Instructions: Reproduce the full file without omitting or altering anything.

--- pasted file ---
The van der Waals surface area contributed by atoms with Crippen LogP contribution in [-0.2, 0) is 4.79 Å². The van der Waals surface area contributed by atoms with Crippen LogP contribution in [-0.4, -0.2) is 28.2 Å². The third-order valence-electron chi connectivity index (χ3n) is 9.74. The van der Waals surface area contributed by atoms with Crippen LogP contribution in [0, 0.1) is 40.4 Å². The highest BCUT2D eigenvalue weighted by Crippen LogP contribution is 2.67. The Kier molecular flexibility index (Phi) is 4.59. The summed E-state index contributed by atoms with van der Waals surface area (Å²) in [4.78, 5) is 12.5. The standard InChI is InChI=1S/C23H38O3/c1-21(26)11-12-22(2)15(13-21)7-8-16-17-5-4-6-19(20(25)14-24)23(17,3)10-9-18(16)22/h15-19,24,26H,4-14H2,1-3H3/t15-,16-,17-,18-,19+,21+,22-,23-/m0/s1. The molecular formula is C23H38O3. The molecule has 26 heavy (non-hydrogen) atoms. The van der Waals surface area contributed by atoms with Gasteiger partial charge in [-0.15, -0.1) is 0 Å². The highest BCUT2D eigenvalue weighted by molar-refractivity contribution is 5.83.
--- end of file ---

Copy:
The van der Waals surface area contributed by atoms with Crippen LogP contribution in [-0.2, 0) is 4.79 Å². The van der Waals surface area contributed by atoms with Crippen LogP contribution in [-0.4, -0.2) is 28.2 Å². The third-order valence-electron chi connectivity index (χ3n) is 9.74. The van der Waals surface area contributed by atoms with Crippen LogP contribution in [0, 0.1) is 40.4 Å². The highest BCUT2D eigenvalue weighted by Crippen LogP contribution is 2.67. The Kier molecular flexibility index (Phi) is 4.59. The summed E-state index contributed by atoms with van der Waals surface area (Å²) in [4.78, 5) is 12.5. The standard InChI is InChI=1S/C23H38O3/c1-21(26)11-12-22(2)15(13-21)7-8-16-17-5-4-6-19(20(25)14-24)23(17,3)10-9-18(16)22/h15-19,24,26H,4-14H2,1-3H3/t15-,16-,17-,18-,19+,21+,22-,23-/m0/s1. The molecular formula is C23H38O3. The molecule has 26 heavy (non-hydrogen) atoms. The van der Waals surface area contributed by atoms with Gasteiger partial charge in [-0.15, -0.1) is 0 Å². The highest BCUT2D eigenvalue weighted by molar-refractivity contribution is 5.83.